You do it to yourself, you do
And that’s what really hurts
Is that you do it to yourself
Just you, you and no one else
You do it to yourself . . .
Don’t get my sympathy

Best ideas in fixed income this year: Industry heavyweight and innovative thinker BlackRock has proposed standardizing bond issues to improve liquidity. I have been saying this privately to friends for more than 10 years and am glad that someone of import has taken up the issue! One bond fund manager has bristled against being just an asset allocation check mark and is actually using his intelligence to steer his fund to great results. Check out Driehaus’s K. C. Nelson and his innovative ideas, including using negative duration.


I share CFA Institute’s behavioral finance content direction with my erudite colleague Lauren Foster. I encourage you to follow her on Twitter (@LaurenFosterNYC; she’s much more readable than am I, for starters) if you are interested in behavioral finance.

When I posted the article “Behavioural Finance’s Smoking Gun” to Twitter, it triggered a fairly strong response from behavioral finance scion Greg B. Davies, author of Behavioral Investment Management. Though Davies may disagree, his reflexive and emotional response to the poking of holes in behavioral finance likely means the wound was near to the heart. Somewhat similar to the preceding criticism levied by the Psy-Fi Blog is this gem from a sociologist, also critical of behavioral finance.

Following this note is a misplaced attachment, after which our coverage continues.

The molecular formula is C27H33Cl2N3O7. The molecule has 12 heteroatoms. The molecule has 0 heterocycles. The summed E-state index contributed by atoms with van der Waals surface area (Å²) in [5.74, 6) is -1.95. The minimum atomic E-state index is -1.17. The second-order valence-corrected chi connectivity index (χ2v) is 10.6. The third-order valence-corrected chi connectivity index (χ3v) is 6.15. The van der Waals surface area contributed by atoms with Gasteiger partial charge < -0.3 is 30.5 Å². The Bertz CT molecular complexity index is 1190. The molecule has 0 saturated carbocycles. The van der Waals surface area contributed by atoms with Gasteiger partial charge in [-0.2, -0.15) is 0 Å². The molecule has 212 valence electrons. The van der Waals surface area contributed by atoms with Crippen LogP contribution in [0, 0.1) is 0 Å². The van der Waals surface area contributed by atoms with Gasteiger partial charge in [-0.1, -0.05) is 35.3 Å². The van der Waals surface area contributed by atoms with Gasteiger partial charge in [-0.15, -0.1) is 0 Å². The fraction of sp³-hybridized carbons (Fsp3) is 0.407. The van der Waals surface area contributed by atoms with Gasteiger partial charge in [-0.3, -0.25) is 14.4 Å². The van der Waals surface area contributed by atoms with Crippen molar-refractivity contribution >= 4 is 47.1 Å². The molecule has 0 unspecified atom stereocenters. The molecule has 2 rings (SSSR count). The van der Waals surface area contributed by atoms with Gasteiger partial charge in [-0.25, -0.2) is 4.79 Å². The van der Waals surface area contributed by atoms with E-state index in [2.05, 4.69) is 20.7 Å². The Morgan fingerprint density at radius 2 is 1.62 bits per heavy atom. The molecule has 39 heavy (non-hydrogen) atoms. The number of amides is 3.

Long-term readers of my content know that I repeatedly caution against overly analytical minds, as I think creativity and intuition also play a critical role in successful investment management. In this Financial Times editorial there is a strong argument for stories trumping maths when making decisions.



“A man does not deserve huge amounts of pay for creating tiny spreads on huge amounts of money. Any idiot can do it . . .”

– Charlie Munger

Please note that the content of this site should not be construed as investment advice, nor do the opinions expressed necessarily reflect the views of CFA Institute.


About the Author(s)
Jason Voss, CFA

Jason Voss, CFA, tirelessly focuses on improving the ability of investors to better serve end clients. He is the author of the Foreword Reviews Business Book of the Year Finalist, The Intuitive Investor and the CEO of Active Investment Management (AIM) Consulting. Voss also sub-contracts for the well known firm, Focus Consulting Group. Previously, he was a portfolio manager at Davis Selected Advisers, L.P., where he co-managed the Davis Appreciation and Income Fund to noteworthy returns. Voss holds a BA in economics and an MBA in finance and accounting from the University of Colorado.

Ethics Statement

My statement of ethics is very simple, really: I treat others as I would like to be treated. In my opinion, all systems of ethics distill to this simple statement. If you believe I have deviated from this standard, I would love to hear from you: [email protected]

Leave a Reply

Your email address will not be published.

By continuing to use the site, you agree to the use of cookies. more information

The cookie settings on this website are set to "allow cookies" to give you the best browsing experience possible. If you continue to use this website without changing your cookie settings or you click "Accept" below then you are consenting to this.